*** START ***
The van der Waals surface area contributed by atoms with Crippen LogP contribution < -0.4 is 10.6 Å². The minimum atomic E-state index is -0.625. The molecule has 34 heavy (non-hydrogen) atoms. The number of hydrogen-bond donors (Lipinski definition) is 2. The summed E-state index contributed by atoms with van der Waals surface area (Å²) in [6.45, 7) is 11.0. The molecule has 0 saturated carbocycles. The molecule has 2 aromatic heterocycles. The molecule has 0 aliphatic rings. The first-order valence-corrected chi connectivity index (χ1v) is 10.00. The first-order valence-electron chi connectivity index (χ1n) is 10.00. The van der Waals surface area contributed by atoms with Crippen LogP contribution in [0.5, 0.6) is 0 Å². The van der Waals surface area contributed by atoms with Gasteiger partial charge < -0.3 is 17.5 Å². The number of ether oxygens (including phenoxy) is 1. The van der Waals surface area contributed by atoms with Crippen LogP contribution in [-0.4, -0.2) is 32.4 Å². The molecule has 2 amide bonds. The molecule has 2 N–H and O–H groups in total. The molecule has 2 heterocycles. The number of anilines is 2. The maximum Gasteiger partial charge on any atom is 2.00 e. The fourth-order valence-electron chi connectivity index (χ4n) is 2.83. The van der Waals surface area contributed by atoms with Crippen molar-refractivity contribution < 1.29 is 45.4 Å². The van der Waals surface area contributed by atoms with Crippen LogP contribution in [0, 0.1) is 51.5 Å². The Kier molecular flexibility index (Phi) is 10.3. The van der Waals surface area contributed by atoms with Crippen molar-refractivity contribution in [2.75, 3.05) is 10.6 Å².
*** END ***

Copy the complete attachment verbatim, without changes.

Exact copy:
The van der Waals surface area contributed by atoms with Crippen LogP contribution < -0.4 is 10.6 Å². The minimum atomic E-state index is -0.625. The molecule has 34 heavy (non-hydrogen) atoms. The number of hydrogen-bond donors (Lipinski definition) is 2. The summed E-state index contributed by atoms with van der Waals surface area (Å²) in [6.45, 7) is 11.0. The molecule has 0 saturated carbocycles. The molecule has 2 aromatic heterocycles. The molecule has 0 aliphatic rings. The first-order valence-corrected chi connectivity index (χ1v) is 10.00. The first-order valence-electron chi connectivity index (χ1n) is 10.00. The van der Waals surface area contributed by atoms with Crippen LogP contribution in [0.5, 0.6) is 0 Å². The van der Waals surface area contributed by atoms with Gasteiger partial charge < -0.3 is 17.5 Å². The number of ether oxygens (including phenoxy) is 1. The van der Waals surface area contributed by atoms with Crippen LogP contribution in [-0.4, -0.2) is 32.4 Å². The molecule has 2 amide bonds. The molecule has 2 N–H and O–H groups in total. The molecule has 2 heterocycles. The number of anilines is 2. The maximum Gasteiger partial charge on any atom is 2.00 e. The fourth-order valence-electron chi connectivity index (χ4n) is 2.83. The van der Waals surface area contributed by atoms with Crippen molar-refractivity contribution < 1.29 is 45.4 Å². The van der Waals surface area contributed by atoms with Crippen LogP contribution in [0, 0.1) is 51.5 Å². The Kier molecular flexibility index (Phi) is 10.3. The van der Waals surface area contributed by atoms with Crippen molar-refractivity contribution in [2.75, 3.05) is 10.6 Å².